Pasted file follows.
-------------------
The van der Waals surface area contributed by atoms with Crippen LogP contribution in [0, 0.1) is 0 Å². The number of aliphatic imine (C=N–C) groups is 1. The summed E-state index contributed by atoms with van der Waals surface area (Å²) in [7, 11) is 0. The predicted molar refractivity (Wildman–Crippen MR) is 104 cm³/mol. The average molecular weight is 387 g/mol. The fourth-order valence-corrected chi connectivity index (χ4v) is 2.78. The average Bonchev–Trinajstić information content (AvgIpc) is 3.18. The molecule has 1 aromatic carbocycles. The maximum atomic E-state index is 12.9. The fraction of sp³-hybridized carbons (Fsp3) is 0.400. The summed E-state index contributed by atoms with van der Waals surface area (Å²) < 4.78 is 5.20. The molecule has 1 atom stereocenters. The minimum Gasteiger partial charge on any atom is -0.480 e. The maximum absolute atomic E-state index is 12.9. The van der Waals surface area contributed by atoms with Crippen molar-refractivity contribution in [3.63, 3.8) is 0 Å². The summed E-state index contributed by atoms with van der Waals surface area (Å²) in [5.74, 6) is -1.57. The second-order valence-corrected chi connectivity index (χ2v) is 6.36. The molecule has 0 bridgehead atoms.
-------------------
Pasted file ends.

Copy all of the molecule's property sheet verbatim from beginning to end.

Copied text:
The van der Waals surface area contributed by atoms with Crippen LogP contribution in [0, 0.1) is 0 Å². The number of aliphatic imine (C=N–C) groups is 1. The summed E-state index contributed by atoms with van der Waals surface area (Å²) in [7, 11) is 0. The predicted molar refractivity (Wildman–Crippen MR) is 104 cm³/mol. The average molecular weight is 387 g/mol. The fourth-order valence-corrected chi connectivity index (χ4v) is 2.78. The average Bonchev–Trinajstić information content (AvgIpc) is 3.18. The molecule has 1 aromatic carbocycles. The maximum atomic E-state index is 12.9. The fraction of sp³-hybridized carbons (Fsp3) is 0.400. The summed E-state index contributed by atoms with van der Waals surface area (Å²) < 4.78 is 5.20. The molecule has 1 atom stereocenters. The minimum Gasteiger partial charge on any atom is -0.480 e. The maximum absolute atomic E-state index is 12.9. The van der Waals surface area contributed by atoms with Crippen molar-refractivity contribution in [3.63, 3.8) is 0 Å². The summed E-state index contributed by atoms with van der Waals surface area (Å²) in [5.74, 6) is -1.57. The second-order valence-corrected chi connectivity index (χ2v) is 6.36. The molecule has 0 bridgehead atoms.